Are athletes drinking too much water?

Are athletes drinking too much water?

Most people are aware of the dangers of not drinking enough water while exercising, but many are not aware of the potentially serious hazards that come with ingesting too much.

Many athletes “hyperhydrate,” or ingest large amounts of fluids to boost performance, but this can lead to exercise-associated hyponatremia (EAH). This occurs when a person’s body has too much water in relation to its salt level, which can lead to serious brain and nervous system issues, and even death.

In an effort to promote healthy hydration, an international group of 16 experts from four countries recently issued a new set of guidelines in the Clinical Journal of Sports Medicine. The recommendations center around the idea that athletes and other active individuals should listen to their bodies and use thirst as their guide to hydration.

According to the guidelines, using the innate thirst mechanism to guide fluid consumption is a strategy that should limit drinking in excess and developing hyponatremia while providing sufficient fluid to prevent excessive dehydration.

EAH, which can happen during physical activity or up to 24 hours after completing an exercise, is often referred to as “water intoxication” because of its typical symptoms of headache, vomiting, confusion and seizures, and sometimes weight gain.

“There is no doubt that proper hydration is a smart and healthy part of any athletic training or competition,” says Dr. James Krcik, orthopedic surgeon and sports medicine physician at Advocate South Suburban Hospital in Hazel Crest, Ill. “But, the old ‘drink before you get thirsty’ thinking needs to be reevaluated and carefully considered by athletes and other active people.”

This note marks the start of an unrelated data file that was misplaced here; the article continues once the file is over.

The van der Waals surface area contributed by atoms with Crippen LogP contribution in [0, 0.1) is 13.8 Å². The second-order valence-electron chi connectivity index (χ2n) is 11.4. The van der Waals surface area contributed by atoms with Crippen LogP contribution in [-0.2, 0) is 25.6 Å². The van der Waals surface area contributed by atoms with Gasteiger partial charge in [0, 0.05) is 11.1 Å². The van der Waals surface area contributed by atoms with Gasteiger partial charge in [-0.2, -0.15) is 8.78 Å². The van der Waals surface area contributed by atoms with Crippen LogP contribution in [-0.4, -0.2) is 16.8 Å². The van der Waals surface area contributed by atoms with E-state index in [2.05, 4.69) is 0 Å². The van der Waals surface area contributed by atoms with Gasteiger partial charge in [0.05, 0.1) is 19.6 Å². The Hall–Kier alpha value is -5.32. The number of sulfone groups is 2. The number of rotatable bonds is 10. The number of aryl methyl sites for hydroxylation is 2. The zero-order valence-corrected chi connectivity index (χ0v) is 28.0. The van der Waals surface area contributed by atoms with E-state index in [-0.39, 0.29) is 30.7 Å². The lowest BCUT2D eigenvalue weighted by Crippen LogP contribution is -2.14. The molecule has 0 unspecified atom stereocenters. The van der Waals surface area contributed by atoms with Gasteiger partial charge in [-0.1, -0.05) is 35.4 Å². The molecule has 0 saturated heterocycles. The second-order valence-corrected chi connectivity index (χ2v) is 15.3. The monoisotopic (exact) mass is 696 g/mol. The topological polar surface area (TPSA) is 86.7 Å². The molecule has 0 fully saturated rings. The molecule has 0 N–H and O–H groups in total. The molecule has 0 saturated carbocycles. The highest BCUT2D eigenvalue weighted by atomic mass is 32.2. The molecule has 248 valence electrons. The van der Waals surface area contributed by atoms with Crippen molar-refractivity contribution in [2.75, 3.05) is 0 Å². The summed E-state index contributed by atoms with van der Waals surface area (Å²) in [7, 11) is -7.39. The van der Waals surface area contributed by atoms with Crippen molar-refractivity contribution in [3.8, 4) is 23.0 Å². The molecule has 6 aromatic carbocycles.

According to the panel that issued the guidelines, EAH has been primarily an issue affecting endurance athletes such as marathon runners, but the increasing incidence of EAH in more sports led to a call for new recommendations.

Last year, two high school football players died from hyponatremia, and an overhydrated bikram yoga practitioner was hospitalized after drinking 3.5 liters of water.

“Many active people are taking a ‘more is better’ approach when it comes to fluid intake, but they may be doing more harm than good,” says Dr. Krcik. “The mindset of using thirst as a guide to hydration is very important for athletes to consider as they prepare and compete.”

Dr. Krcik says parents have to be extra careful as their kids are trying to stay hydrated and may not fully be able to understand the dangers of EAH or monitoring the amount of fluid consumption. In addition, athletic training staffs should be closely monitoring athletes’ body weights to manage the proper amount of fluid replacement.

He also cautions that the risks of EAH apply whether people are drinking water or sports drinks, although sports drink do contain some sodium and may decrease the risk slightly.

The most important thing to do if you suspect you or someone around you may be suffering from EAH, says Dr. Krcik, is to stop drinking immediately and contact medical help.

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Comments

One Comment

  1. Please convince all my tennis opponents to follow your advice to not hydrate until they are thirsty. You will be making my job easier as they falter towards the end of our matches, especially on hot days.

    I recognize that EAH is a real thing. But so is dehydration, heat exhaustion and heat stroke. While you give a few anecdotal examples of death from EAH, I suspect these deaths are substantially fewer than the deaths from dehydration and overheating.

    So design some protocols for early signs of EAH vs. dehydration. I suspect one might be peeing, i.e. if you need to urinate multiple times during the activity or immediately after and your pee is clear, you might be approaching EAH. On the other hand, if you don’t pee for hours after your activity and your pee is dark, you probably should be drinking more fluids. I’ll leave the specifics to medical professionals.

    But a blanket recommendation to wait to hydrate until you feel thirsty is probably bad advice.

About the Author

Nate Llewellyn
Nate Llewellyn

Nate Llewellyn, health enews contributor, is a manager of public affairs at Advocate Medical Group. Nate began his career as a journalist and builds daily on his nearly 20 years of writing experience. He spends most of his free time following his wife to their two sons’ various activities.